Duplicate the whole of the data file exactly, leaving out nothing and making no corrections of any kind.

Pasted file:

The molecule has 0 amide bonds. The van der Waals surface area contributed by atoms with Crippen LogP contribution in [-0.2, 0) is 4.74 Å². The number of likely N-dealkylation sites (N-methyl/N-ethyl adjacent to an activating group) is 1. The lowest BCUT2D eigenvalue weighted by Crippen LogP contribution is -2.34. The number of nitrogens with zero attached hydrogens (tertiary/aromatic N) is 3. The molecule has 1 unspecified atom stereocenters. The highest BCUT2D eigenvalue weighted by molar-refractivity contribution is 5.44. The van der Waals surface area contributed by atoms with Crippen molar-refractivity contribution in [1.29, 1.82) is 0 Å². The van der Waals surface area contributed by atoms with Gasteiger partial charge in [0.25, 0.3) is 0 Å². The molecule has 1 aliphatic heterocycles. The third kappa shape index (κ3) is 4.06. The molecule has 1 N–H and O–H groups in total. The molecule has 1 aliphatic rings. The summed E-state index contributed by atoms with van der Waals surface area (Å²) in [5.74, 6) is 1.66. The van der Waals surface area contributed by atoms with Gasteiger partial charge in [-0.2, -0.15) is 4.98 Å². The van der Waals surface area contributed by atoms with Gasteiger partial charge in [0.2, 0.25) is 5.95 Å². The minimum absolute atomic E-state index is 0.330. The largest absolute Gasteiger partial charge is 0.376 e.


The molecule has 0 amide bonds. The van der Waals surface area contributed by atoms with Crippen LogP contribution in [-0.2, 0) is 4.74 Å². The number of likely N-dealkylation sites (N-methyl/N-ethyl adjacent to an activating group) is 1. The lowest BCUT2D eigenvalue weighted by Crippen LogP contribution is -2.34. The number of nitrogens with zero attached hydrogens (tertiary/aromatic N) is 3. The molecule has 1 unspecified atom stereocenters. The highest BCUT2D eigenvalue weighted by molar-refractivity contribution is 5.44. The van der Waals surface area contributed by atoms with Crippen molar-refractivity contribution in [1.29, 1.82) is 0 Å². The van der Waals surface area contributed by atoms with Gasteiger partial charge in [0.25, 0.3) is 0 Å². The molecule has 1 aliphatic heterocycles. The third kappa shape index (κ3) is 4.06. The molecule has 1 N–H and O–H groups in total. The molecule has 1 aliphatic rings. The summed E-state index contributed by atoms with van der Waals surface area (Å²) in [5.74, 6) is 1.66. The van der Waals surface area contributed by atoms with Gasteiger partial charge in [-0.2, -0.15) is 4.98 Å². The van der Waals surface area contributed by atoms with Gasteiger partial charge in [0.2, 0.25) is 5.95 Å². The minimum absolute atomic E-state index is 0.330. The largest absolute Gasteiger partial charge is 0.376 e.